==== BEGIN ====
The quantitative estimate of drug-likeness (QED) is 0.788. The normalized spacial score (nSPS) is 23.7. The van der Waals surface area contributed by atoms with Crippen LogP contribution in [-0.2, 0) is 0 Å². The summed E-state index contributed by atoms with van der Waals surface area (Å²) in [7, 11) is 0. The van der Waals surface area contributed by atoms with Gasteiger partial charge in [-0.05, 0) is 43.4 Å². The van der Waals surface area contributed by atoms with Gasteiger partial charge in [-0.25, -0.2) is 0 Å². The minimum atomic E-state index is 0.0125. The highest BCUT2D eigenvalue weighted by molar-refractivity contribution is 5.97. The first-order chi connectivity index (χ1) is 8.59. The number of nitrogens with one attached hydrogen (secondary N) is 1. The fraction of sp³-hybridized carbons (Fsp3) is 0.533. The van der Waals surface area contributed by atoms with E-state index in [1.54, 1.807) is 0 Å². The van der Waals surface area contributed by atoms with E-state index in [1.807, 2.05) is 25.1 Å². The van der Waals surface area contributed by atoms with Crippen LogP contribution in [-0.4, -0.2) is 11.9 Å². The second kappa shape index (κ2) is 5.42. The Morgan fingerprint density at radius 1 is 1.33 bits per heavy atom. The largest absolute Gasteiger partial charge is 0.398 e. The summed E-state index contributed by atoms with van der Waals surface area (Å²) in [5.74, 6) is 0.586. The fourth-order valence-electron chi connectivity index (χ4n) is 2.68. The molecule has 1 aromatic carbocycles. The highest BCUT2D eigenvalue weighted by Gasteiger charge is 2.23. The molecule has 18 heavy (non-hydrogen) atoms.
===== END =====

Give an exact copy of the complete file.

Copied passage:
The quantitative estimate of drug-likeness (QED) is 0.788. The normalized spacial score (nSPS) is 23.7. The van der Waals surface area contributed by atoms with Crippen LogP contribution in [-0.2, 0) is 0 Å². The summed E-state index contributed by atoms with van der Waals surface area (Å²) in [7, 11) is 0. The van der Waals surface area contributed by atoms with Gasteiger partial charge in [-0.05, 0) is 43.4 Å². The van der Waals surface area contributed by atoms with Gasteiger partial charge in [-0.25, -0.2) is 0 Å². The minimum atomic E-state index is 0.0125. The highest BCUT2D eigenvalue weighted by molar-refractivity contribution is 5.97. The first-order chi connectivity index (χ1) is 8.59. The number of nitrogens with one attached hydrogen (secondary N) is 1. The fraction of sp³-hybridized carbons (Fsp3) is 0.533. The van der Waals surface area contributed by atoms with E-state index in [1.54, 1.807) is 0 Å². The van der Waals surface area contributed by atoms with E-state index in [1.807, 2.05) is 25.1 Å². The van der Waals surface area contributed by atoms with Crippen LogP contribution in [-0.4, -0.2) is 11.9 Å². The second kappa shape index (κ2) is 5.42. The Morgan fingerprint density at radius 1 is 1.33 bits per heavy atom. The largest absolute Gasteiger partial charge is 0.398 e. The summed E-state index contributed by atoms with van der Waals surface area (Å²) in [5.74, 6) is 0.586. The fourth-order valence-electron chi connectivity index (χ4n) is 2.68. The molecule has 1 aromatic carbocycles. The highest BCUT2D eigenvalue weighted by Gasteiger charge is 2.23. The molecule has 18 heavy (non-hydrogen) atoms.